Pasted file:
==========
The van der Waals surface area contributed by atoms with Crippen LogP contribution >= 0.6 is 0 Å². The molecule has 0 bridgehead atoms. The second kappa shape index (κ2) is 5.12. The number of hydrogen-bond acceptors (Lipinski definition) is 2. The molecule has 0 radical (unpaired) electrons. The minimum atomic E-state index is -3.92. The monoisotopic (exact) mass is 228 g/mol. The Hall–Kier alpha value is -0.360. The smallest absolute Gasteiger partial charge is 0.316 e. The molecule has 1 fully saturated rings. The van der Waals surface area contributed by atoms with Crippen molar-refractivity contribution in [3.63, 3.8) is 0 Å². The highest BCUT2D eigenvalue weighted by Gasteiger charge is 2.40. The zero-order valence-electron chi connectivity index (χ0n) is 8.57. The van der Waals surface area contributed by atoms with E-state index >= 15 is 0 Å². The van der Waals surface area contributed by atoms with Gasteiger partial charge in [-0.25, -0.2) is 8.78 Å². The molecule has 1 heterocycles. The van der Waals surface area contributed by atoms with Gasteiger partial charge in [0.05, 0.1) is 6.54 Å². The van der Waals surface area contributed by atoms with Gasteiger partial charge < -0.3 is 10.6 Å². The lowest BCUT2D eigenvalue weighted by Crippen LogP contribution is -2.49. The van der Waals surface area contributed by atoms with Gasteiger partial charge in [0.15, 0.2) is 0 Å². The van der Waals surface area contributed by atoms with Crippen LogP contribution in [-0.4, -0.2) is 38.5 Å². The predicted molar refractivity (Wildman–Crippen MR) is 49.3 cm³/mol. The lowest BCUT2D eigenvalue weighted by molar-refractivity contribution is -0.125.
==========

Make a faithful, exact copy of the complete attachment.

The van der Waals surface area contributed by atoms with Crippen LogP contribution >= 0.6 is 0 Å². The molecule has 0 bridgehead atoms. The second kappa shape index (κ2) is 5.12. The number of hydrogen-bond acceptors (Lipinski definition) is 2. The molecule has 0 radical (unpaired) electrons. The minimum atomic E-state index is -3.92. The monoisotopic (exact) mass is 228 g/mol. The Hall–Kier alpha value is -0.360. The smallest absolute Gasteiger partial charge is 0.316 e. The molecule has 1 fully saturated rings. The van der Waals surface area contributed by atoms with Crippen molar-refractivity contribution in [3.63, 3.8) is 0 Å². The highest BCUT2D eigenvalue weighted by Gasteiger charge is 2.40. The zero-order valence-electron chi connectivity index (χ0n) is 8.57. The van der Waals surface area contributed by atoms with E-state index >= 15 is 0 Å². The van der Waals surface area contributed by atoms with Gasteiger partial charge in [-0.25, -0.2) is 8.78 Å². The molecule has 1 heterocycles. The van der Waals surface area contributed by atoms with Gasteiger partial charge in [0.05, 0.1) is 6.54 Å². The van der Waals surface area contributed by atoms with Gasteiger partial charge < -0.3 is 10.6 Å². The lowest BCUT2D eigenvalue weighted by Crippen LogP contribution is -2.49. The van der Waals surface area contributed by atoms with Gasteiger partial charge in [0.15, 0.2) is 0 Å². The van der Waals surface area contributed by atoms with Crippen LogP contribution in [-0.4, -0.2) is 38.5 Å². The predicted molar refractivity (Wildman–Crippen MR) is 49.3 cm³/mol. The lowest BCUT2D eigenvalue weighted by molar-refractivity contribution is -0.125.